Wollemia is a genus of coniferous tree in the family Araucariaceae. The Australian species Wollemia nobilis is the sole species in the genus Wollemia and was discovered in 1994 in a remote series of narrow, steep-sided sandstone gorges near Lithgow in temperate rainforest wilderness area of the Wollemi National Park in New South Wales, 150 kilometres-west of Sydney.
In both the botanical and popular literature, the tree has been almost universally dubbed the Wollemi Pine, although it is not a true pine (genus Pinus) nor a member of the pine family (Pinaceae), but rather is related to Kauri and Araucaria in the family Araucariaceae. The oldest fossil of the Wollemi tree has been dated to 200 million years ago
(Too cool. It is related to the Kauri pine - an image of which I showed here).
Would it be...tempting fate to say that it wouldn't surprise me at all if a hurricane came our way this year? It's been such a tumultuous year - that I almost expect it. I almost feel guilty saying that, with Gustav bearing down on Lousiana, and the Atlantic filling up with storms. I think I'd almost just shrug my shoulders and say 'well, yeah...' - but perhaps I also need to improve my attitude a bit, don't ya think? So I'll pause for a moment...
...and go through my INBOX and dig up my first graduate student, R, and his email that contains the 'go away hurricane' song that he used to sing as a kid in Puerto Rico. So, with all credit to R:
Santa Maria, Libranos de todo mal
Amparanos Senora, de ese terrible animal
Temporal, Temporal, Alla viene el Temporal
Temporal, Temporal, Alla viene el Temporal
Que sear de mi Borinquen, Cuando llegue el Temporal
Que sera de mi Bohio cuando venga el Temporal
(I know, I'll ask R for a translation and get back with you.)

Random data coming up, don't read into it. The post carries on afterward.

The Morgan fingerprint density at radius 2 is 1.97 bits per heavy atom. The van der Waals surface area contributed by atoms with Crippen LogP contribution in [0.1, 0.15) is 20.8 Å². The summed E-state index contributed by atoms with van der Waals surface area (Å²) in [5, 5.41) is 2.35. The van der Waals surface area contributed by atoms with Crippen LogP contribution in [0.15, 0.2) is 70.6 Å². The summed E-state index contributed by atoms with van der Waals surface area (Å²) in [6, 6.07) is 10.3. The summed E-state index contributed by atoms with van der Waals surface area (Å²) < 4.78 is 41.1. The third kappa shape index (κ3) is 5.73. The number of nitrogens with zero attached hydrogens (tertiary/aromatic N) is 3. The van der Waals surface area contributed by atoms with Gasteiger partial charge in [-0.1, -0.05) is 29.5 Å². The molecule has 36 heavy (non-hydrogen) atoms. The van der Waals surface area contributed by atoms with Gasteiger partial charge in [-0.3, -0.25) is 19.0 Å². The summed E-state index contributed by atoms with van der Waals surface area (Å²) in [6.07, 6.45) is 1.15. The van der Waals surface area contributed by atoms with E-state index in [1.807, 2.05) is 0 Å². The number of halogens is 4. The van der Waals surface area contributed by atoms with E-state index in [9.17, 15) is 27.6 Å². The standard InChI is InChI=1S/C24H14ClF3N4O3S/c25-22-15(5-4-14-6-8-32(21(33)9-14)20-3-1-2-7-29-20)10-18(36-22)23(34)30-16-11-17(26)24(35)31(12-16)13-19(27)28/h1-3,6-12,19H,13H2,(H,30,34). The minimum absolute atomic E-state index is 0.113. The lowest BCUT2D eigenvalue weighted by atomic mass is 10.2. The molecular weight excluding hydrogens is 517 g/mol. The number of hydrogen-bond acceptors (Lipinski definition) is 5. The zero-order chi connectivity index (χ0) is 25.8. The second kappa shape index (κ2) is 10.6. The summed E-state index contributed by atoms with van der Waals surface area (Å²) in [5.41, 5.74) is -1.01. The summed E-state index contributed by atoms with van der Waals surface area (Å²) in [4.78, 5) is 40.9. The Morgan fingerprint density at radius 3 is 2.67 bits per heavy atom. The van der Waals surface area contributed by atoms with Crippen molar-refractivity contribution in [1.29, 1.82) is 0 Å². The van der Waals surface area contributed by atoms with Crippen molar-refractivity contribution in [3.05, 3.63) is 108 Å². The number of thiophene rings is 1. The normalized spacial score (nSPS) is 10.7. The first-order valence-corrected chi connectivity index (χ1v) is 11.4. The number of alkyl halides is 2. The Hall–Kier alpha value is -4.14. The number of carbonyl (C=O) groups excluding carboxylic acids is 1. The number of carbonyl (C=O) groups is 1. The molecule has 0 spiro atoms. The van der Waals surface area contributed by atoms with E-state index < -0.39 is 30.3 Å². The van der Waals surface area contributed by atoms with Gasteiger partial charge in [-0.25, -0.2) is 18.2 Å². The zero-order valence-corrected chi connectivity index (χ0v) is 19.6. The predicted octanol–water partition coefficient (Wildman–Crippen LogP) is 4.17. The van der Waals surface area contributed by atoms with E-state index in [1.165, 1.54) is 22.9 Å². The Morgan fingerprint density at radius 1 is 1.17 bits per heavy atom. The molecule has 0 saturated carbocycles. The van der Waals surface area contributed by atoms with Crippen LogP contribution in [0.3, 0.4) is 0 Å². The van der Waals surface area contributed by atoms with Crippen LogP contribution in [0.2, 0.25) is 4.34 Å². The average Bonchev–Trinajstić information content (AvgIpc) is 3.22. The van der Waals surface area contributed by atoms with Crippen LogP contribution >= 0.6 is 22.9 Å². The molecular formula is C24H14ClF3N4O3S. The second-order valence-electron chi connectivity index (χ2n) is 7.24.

I'm just showing you this image - of the Observer Hotel - because I liked it. And because my good friend from graduate school, Bill, used to always say that we scientists were 'trained observers' each time we did something blatantly...stupid. So in honor of Bill, and all of the stupid things we've done - I'd love to stay in that hotel one day. It was constructed in 1848 - and (no surprise) seems to have it's own resident ghost. More reason to stay, don't you think? As for Bill, I owe him one this trip. I had fedexed my two poster presentations to my hotel in Cairns, and they didn't arrive by the time I had to leave Monday morning for my oral presentation (and one of the poster presentations was that same afternoon). So he said he'd walk me to a printers after my morning session - and on the way there in INSISTED that we stop off at his hotel to drop off his computer bag - so I groaned and we stopped - and there, in the front of his hotel, was a fedex truck with both my posters inside. Yep, that was a relief (and yes, lessons learned).
So it's just strange to think that outer bands of Gustav are crossing our shoreline today. Mostly bringing just wind, a few really quick showers. These storms are huge, and Gustav isn't all that big a storm (in terms of size). But here it is, reaching us.
Several hours were spent at the Market at The Rocks. What a nice market - only open on Saturdays and Sundays I believe - and right across from a near-perfect Irish Pub, The Mercantile. My friend and I both felt it was perfectly reasonable for Qantas to reimburse us for the shopping we had done during the afternoon - since if we had not been delayed, we wouldn't have had the opportunity - but not surprisingly, we didn't get a chance to ask (nor would we have - but it was a good running joke to justify the splurges, like the beautiful pashmina scarves...). So yes - you got it - me, the consumate non-shopper, chose shopping over going to the Art Museum or touring the Opera House. And I had a blast doing it. Shopping and an irish pub - maybe it was the combination? Anyway, after a few beers and a few packages - it was time to head back to the airport and a 14 hour flight to LAX. In an almost full plane. In LAX, it took almost four and a half hours to get processed back into the country, fill out the form for a lost piece of luggage (the posters!) and rebook flights to the east coast. No wonder I'm still tired.
So, really, now it's time to mow grass. And make a plan. I've avoided it long enough here I do believe.